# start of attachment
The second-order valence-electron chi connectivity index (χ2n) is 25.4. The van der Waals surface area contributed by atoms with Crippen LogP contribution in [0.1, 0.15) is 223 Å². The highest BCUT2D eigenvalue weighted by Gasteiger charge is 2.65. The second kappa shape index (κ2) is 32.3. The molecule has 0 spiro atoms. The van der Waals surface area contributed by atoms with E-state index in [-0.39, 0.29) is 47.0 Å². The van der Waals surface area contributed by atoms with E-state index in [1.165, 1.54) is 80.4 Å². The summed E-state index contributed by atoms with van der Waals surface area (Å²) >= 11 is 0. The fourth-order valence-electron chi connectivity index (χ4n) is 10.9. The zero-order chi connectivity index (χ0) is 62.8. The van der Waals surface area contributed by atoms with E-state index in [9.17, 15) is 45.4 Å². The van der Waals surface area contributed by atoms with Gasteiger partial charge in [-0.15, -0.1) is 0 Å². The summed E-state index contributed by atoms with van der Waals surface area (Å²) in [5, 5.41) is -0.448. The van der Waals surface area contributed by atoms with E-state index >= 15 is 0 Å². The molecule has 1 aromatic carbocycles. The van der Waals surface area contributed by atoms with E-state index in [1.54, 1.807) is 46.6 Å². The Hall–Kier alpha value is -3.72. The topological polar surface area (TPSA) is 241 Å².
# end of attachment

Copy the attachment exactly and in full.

The second-order valence-electron chi connectivity index (χ2n) is 25.4. The van der Waals surface area contributed by atoms with Crippen LogP contribution in [0.1, 0.15) is 223 Å². The highest BCUT2D eigenvalue weighted by Gasteiger charge is 2.65. The second kappa shape index (κ2) is 32.3. The molecule has 0 spiro atoms. The van der Waals surface area contributed by atoms with E-state index in [-0.39, 0.29) is 47.0 Å². The van der Waals surface area contributed by atoms with E-state index in [1.165, 1.54) is 80.4 Å². The summed E-state index contributed by atoms with van der Waals surface area (Å²) >= 11 is 0. The fourth-order valence-electron chi connectivity index (χ4n) is 10.9. The zero-order chi connectivity index (χ0) is 62.8. The van der Waals surface area contributed by atoms with E-state index in [9.17, 15) is 45.4 Å². The van der Waals surface area contributed by atoms with Gasteiger partial charge in [-0.15, -0.1) is 0 Å². The summed E-state index contributed by atoms with van der Waals surface area (Å²) in [5, 5.41) is -0.448. The van der Waals surface area contributed by atoms with E-state index >= 15 is 0 Å². The molecule has 1 aromatic carbocycles. The van der Waals surface area contributed by atoms with E-state index in [1.54, 1.807) is 46.6 Å². The Hall–Kier alpha value is -3.72. The topological polar surface area (TPSA) is 241 Å².